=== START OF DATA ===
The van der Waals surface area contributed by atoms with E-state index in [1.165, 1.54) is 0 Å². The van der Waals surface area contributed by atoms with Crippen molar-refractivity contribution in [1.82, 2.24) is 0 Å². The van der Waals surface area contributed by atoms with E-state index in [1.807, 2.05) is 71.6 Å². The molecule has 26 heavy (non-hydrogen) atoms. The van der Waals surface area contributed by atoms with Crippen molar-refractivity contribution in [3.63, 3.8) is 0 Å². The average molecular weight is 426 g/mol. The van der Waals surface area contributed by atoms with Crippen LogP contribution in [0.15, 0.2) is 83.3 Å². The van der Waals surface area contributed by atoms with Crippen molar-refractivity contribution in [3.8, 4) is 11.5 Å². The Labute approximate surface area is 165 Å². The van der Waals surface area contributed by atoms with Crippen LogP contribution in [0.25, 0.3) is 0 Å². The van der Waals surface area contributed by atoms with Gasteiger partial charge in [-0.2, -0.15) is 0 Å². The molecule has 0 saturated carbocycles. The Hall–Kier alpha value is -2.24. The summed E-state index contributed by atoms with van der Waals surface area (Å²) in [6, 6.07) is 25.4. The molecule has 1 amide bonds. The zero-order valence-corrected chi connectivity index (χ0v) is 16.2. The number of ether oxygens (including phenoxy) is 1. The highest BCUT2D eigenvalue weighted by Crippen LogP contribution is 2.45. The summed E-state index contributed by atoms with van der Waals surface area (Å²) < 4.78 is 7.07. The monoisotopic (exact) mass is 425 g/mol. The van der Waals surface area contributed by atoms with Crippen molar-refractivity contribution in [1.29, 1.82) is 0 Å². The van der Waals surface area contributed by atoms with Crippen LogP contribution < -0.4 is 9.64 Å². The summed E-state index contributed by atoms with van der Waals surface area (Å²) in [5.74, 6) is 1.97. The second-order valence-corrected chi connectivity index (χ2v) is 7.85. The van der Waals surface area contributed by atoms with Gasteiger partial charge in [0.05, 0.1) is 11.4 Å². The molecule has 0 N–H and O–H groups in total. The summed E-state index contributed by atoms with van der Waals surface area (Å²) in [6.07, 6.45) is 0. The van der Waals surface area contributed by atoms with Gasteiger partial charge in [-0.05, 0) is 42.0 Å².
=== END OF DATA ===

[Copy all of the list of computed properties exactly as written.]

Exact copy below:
The van der Waals surface area contributed by atoms with E-state index in [1.165, 1.54) is 0 Å². The van der Waals surface area contributed by atoms with Crippen molar-refractivity contribution in [1.82, 2.24) is 0 Å². The van der Waals surface area contributed by atoms with E-state index in [1.807, 2.05) is 71.6 Å². The molecule has 26 heavy (non-hydrogen) atoms. The van der Waals surface area contributed by atoms with Crippen molar-refractivity contribution in [3.63, 3.8) is 0 Å². The average molecular weight is 426 g/mol. The van der Waals surface area contributed by atoms with Crippen LogP contribution in [0.15, 0.2) is 83.3 Å². The van der Waals surface area contributed by atoms with Crippen molar-refractivity contribution in [3.8, 4) is 11.5 Å². The Labute approximate surface area is 165 Å². The van der Waals surface area contributed by atoms with Crippen LogP contribution in [0.25, 0.3) is 0 Å². The van der Waals surface area contributed by atoms with Gasteiger partial charge in [-0.2, -0.15) is 0 Å². The molecule has 0 saturated carbocycles. The Hall–Kier alpha value is -2.24. The summed E-state index contributed by atoms with van der Waals surface area (Å²) in [6, 6.07) is 25.4. The molecule has 1 amide bonds. The zero-order valence-corrected chi connectivity index (χ0v) is 16.2. The number of ether oxygens (including phenoxy) is 1. The highest BCUT2D eigenvalue weighted by Crippen LogP contribution is 2.45. The summed E-state index contributed by atoms with van der Waals surface area (Å²) < 4.78 is 7.07. The monoisotopic (exact) mass is 425 g/mol. The van der Waals surface area contributed by atoms with Crippen molar-refractivity contribution in [1.29, 1.82) is 0 Å². The van der Waals surface area contributed by atoms with Crippen LogP contribution < -0.4 is 9.64 Å². The summed E-state index contributed by atoms with van der Waals surface area (Å²) in [5.74, 6) is 1.97. The second-order valence-corrected chi connectivity index (χ2v) is 7.85. The van der Waals surface area contributed by atoms with Gasteiger partial charge in [0.05, 0.1) is 11.4 Å². The molecule has 0 N–H and O–H groups in total. The summed E-state index contributed by atoms with van der Waals surface area (Å²) in [6.07, 6.45) is 0. The van der Waals surface area contributed by atoms with Gasteiger partial charge in [-0.05, 0) is 42.0 Å².